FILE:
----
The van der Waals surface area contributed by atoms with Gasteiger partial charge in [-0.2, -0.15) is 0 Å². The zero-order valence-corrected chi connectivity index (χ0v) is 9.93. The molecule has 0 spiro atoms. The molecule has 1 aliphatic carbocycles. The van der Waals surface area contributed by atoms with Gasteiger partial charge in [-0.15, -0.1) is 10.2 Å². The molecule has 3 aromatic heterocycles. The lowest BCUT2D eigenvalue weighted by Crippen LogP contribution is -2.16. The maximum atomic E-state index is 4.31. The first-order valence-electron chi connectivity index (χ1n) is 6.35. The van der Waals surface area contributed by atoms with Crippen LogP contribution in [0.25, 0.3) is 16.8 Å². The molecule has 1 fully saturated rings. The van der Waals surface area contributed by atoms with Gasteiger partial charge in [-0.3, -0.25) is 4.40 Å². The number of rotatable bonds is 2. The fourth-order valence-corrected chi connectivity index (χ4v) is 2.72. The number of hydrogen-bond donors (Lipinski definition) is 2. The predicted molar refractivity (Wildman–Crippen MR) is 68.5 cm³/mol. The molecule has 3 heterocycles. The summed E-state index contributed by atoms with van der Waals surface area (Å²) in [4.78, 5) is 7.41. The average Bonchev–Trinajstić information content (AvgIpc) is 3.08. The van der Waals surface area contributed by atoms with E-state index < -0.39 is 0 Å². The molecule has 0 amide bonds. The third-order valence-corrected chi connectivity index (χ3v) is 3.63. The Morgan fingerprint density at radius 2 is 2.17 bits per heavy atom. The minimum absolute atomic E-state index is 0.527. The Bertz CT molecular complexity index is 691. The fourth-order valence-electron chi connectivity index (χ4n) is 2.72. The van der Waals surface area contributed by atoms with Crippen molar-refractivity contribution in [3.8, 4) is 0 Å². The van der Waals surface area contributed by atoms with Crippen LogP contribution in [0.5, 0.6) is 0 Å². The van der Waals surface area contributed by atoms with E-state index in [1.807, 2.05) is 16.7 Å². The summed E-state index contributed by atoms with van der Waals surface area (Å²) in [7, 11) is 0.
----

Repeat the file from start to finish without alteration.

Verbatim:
The van der Waals surface area contributed by atoms with Gasteiger partial charge in [-0.2, -0.15) is 0 Å². The zero-order valence-corrected chi connectivity index (χ0v) is 9.93. The molecule has 0 spiro atoms. The molecule has 1 aliphatic carbocycles. The van der Waals surface area contributed by atoms with Gasteiger partial charge in [-0.15, -0.1) is 10.2 Å². The molecule has 3 aromatic heterocycles. The lowest BCUT2D eigenvalue weighted by Crippen LogP contribution is -2.16. The maximum atomic E-state index is 4.31. The first-order valence-electron chi connectivity index (χ1n) is 6.35. The van der Waals surface area contributed by atoms with Crippen LogP contribution in [0.25, 0.3) is 16.8 Å². The molecule has 1 fully saturated rings. The van der Waals surface area contributed by atoms with Gasteiger partial charge in [-0.3, -0.25) is 4.40 Å². The number of rotatable bonds is 2. The fourth-order valence-corrected chi connectivity index (χ4v) is 2.72. The number of hydrogen-bond donors (Lipinski definition) is 2. The predicted molar refractivity (Wildman–Crippen MR) is 68.5 cm³/mol. The molecule has 3 heterocycles. The summed E-state index contributed by atoms with van der Waals surface area (Å²) in [4.78, 5) is 7.41. The average Bonchev–Trinajstić information content (AvgIpc) is 3.08. The van der Waals surface area contributed by atoms with E-state index < -0.39 is 0 Å². The molecule has 0 amide bonds. The third-order valence-corrected chi connectivity index (χ3v) is 3.63. The Morgan fingerprint density at radius 2 is 2.17 bits per heavy atom. The minimum absolute atomic E-state index is 0.527. The Bertz CT molecular complexity index is 691. The fourth-order valence-electron chi connectivity index (χ4n) is 2.72. The van der Waals surface area contributed by atoms with Crippen molar-refractivity contribution in [3.8, 4) is 0 Å². The van der Waals surface area contributed by atoms with Crippen LogP contribution in [0.5, 0.6) is 0 Å². The van der Waals surface area contributed by atoms with E-state index in [1.807, 2.05) is 16.7 Å². The summed E-state index contributed by atoms with van der Waals surface area (Å²) in [7, 11) is 0.